As many of us cruise the information superhighway (haven’t heard that for a while have you) on 64-bit machines, it might be a good idea to take a breath and remember a pioneer. Back in the days when a small team at IBM was building a general purpose 8 bit personal computer, Tom West and his team were working on a 32-bit mini-computer. The work Tom and his team did was chronicled in a book called “The Soul of a New Machine”. The book is a fascinating look into the dynamics of a team building a new, cutting edge computer under tremendous time constraints, and of course, pressure.
According to the Boston Globe (worth the read), the book is now often used in both business and journalism classes, but even if you are not going into business, or journalism and you aren’t a geek, the book is a great read about social dynamics and is a part of your history as a person reading this blog.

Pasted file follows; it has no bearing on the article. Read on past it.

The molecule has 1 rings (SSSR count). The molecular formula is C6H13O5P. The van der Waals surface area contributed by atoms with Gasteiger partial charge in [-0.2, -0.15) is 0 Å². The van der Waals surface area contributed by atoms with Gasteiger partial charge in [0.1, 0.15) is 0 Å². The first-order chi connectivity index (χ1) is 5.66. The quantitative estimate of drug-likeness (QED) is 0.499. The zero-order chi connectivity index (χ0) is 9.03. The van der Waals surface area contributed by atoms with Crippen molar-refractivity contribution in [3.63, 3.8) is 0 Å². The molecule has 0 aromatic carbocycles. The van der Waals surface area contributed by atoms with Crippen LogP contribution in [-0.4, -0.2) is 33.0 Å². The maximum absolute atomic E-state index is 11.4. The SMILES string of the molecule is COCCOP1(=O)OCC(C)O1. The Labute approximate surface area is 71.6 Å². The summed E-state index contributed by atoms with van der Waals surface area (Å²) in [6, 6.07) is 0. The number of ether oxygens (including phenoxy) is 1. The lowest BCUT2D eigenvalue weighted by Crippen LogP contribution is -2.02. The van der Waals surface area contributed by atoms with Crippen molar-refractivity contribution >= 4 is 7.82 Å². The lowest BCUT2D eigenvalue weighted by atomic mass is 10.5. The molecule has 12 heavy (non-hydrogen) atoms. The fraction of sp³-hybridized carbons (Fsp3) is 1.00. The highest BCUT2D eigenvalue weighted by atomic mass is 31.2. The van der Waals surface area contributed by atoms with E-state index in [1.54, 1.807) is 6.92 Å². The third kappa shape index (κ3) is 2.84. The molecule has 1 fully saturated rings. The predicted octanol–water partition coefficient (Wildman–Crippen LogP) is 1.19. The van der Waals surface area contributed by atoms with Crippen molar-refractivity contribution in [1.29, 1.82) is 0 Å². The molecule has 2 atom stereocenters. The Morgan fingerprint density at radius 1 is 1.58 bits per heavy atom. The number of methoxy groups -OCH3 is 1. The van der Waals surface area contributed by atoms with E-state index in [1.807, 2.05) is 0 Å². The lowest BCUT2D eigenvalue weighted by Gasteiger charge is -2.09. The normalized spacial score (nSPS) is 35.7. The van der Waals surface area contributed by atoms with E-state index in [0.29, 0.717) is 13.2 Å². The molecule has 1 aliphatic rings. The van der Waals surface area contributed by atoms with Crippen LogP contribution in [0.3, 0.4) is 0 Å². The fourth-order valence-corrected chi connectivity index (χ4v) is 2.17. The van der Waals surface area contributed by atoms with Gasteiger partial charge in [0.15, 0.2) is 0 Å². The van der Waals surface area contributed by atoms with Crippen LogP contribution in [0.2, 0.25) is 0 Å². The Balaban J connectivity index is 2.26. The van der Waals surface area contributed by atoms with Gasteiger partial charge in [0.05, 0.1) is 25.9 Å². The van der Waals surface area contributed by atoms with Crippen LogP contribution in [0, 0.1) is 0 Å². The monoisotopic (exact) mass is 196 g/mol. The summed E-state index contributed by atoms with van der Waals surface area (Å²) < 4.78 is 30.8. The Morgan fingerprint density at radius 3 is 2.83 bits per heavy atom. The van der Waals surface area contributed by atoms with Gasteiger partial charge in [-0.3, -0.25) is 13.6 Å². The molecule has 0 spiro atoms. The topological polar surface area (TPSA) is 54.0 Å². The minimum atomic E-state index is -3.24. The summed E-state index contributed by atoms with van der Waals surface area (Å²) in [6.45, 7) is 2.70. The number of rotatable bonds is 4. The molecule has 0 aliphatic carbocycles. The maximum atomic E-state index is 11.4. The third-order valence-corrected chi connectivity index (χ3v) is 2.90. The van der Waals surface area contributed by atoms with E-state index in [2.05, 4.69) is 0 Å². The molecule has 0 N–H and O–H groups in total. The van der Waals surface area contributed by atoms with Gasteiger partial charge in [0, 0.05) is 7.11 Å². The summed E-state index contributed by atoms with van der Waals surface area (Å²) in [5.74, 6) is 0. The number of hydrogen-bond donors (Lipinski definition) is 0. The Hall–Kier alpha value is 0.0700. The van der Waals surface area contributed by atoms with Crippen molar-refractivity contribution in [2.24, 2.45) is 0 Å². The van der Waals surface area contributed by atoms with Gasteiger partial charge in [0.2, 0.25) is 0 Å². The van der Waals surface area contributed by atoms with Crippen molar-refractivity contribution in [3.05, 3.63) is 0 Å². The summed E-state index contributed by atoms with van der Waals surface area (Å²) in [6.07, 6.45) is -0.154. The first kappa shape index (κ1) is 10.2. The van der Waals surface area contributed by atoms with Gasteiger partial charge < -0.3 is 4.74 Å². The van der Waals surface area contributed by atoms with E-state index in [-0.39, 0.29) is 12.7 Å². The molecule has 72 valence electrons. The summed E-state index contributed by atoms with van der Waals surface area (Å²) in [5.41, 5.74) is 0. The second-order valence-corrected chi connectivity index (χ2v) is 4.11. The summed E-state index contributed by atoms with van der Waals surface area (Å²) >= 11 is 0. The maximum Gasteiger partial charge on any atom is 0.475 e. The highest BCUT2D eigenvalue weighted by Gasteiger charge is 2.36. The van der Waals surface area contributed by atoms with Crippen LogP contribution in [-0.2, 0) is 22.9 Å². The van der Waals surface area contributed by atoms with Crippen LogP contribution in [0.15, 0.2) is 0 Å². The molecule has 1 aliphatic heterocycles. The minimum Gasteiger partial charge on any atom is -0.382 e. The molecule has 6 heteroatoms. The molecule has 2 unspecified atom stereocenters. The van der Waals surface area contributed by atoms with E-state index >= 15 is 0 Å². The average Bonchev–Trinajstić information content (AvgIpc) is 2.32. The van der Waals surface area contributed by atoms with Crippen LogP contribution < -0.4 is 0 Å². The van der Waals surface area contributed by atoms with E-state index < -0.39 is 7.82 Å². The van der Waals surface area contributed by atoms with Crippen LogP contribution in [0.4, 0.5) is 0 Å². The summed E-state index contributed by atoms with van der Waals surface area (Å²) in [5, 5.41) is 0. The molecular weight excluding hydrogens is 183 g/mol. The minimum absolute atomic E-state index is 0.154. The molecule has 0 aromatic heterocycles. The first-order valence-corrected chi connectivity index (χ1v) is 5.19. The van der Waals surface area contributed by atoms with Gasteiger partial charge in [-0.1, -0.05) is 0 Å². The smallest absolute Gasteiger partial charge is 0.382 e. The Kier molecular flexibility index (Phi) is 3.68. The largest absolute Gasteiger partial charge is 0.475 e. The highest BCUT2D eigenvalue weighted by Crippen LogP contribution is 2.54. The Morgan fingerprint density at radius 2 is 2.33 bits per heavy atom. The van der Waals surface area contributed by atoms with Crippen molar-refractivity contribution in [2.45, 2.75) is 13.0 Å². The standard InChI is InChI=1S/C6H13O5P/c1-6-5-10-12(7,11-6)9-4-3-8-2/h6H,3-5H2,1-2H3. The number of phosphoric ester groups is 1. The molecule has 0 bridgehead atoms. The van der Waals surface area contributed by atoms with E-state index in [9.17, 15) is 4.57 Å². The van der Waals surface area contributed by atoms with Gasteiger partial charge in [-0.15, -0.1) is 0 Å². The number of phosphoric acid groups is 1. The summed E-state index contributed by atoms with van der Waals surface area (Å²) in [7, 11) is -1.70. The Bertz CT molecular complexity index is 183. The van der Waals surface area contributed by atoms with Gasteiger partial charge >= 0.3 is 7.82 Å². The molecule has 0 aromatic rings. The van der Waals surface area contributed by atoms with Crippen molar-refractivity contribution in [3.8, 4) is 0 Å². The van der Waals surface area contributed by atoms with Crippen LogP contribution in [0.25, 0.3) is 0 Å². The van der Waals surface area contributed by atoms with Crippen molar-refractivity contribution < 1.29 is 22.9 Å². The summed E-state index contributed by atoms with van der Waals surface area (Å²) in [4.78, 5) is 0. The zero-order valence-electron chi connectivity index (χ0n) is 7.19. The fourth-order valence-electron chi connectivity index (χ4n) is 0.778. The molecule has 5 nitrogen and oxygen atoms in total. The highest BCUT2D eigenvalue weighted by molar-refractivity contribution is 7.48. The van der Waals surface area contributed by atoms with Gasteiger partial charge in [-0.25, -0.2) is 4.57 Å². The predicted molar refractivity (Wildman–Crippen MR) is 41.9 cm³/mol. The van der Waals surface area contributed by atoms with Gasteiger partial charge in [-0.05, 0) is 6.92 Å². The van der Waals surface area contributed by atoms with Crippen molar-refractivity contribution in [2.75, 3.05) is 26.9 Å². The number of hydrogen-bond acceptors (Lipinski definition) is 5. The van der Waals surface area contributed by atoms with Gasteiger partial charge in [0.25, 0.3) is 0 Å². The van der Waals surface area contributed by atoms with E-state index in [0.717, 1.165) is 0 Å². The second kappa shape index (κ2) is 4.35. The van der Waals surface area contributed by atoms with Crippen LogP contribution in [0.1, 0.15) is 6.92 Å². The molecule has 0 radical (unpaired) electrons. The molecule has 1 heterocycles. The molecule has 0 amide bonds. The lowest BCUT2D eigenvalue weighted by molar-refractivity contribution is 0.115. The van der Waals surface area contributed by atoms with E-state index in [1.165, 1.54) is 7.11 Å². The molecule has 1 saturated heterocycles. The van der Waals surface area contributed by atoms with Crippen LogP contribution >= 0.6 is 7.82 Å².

Though most of us use microcomputers today, the mini was the beginning of the transition from mainframe to small, powerful computing devices. Tom West was one of the visionaries who saw a critical technological stepping stone through to completion.
Tom West passed away on May 19th this year at the age of 71. The Pulitzer Prize winning book “The Soul of a New Machine” is a fascinating and grounding read for anyone, regardless of technical inclination. Sometimes is it good to look back from whence we came and see how different aspects of our social history have come into being.
Director of Technical Education
Cyber Threat Analysis Center
ESET North America
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